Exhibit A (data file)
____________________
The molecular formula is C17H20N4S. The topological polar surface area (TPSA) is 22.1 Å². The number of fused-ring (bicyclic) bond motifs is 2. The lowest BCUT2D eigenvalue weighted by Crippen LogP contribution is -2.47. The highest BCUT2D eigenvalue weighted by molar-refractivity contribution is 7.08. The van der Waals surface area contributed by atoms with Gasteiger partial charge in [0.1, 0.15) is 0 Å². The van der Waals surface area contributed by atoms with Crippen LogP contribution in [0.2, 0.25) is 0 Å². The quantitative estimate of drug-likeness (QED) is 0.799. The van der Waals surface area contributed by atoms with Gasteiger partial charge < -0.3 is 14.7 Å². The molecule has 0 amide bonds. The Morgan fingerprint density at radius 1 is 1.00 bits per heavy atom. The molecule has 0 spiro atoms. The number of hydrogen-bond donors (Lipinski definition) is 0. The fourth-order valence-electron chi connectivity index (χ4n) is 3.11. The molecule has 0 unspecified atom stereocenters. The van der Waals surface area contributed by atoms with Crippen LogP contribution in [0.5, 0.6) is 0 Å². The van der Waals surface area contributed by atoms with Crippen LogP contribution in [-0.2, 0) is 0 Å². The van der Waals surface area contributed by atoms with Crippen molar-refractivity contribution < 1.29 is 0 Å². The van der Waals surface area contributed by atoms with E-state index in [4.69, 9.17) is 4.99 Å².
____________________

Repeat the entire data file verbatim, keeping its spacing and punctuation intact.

The molecular formula is C17H20N4S. The topological polar surface area (TPSA) is 22.1 Å². The number of fused-ring (bicyclic) bond motifs is 2. The lowest BCUT2D eigenvalue weighted by Crippen LogP contribution is -2.47. The highest BCUT2D eigenvalue weighted by molar-refractivity contribution is 7.08. The van der Waals surface area contributed by atoms with Gasteiger partial charge in [0.1, 0.15) is 0 Å². The van der Waals surface area contributed by atoms with Crippen LogP contribution in [0.2, 0.25) is 0 Å². The quantitative estimate of drug-likeness (QED) is 0.799. The van der Waals surface area contributed by atoms with Gasteiger partial charge < -0.3 is 14.7 Å². The molecule has 0 amide bonds. The Morgan fingerprint density at radius 1 is 1.00 bits per heavy atom. The molecule has 0 spiro atoms. The number of hydrogen-bond donors (Lipinski definition) is 0. The fourth-order valence-electron chi connectivity index (χ4n) is 3.11. The molecule has 0 unspecified atom stereocenters. The van der Waals surface area contributed by atoms with Crippen LogP contribution in [0.5, 0.6) is 0 Å². The van der Waals surface area contributed by atoms with Crippen LogP contribution in [-0.2, 0) is 0 Å². The van der Waals surface area contributed by atoms with Crippen molar-refractivity contribution < 1.29 is 0 Å². The van der Waals surface area contributed by atoms with E-state index in [4.69, 9.17) is 4.99 Å².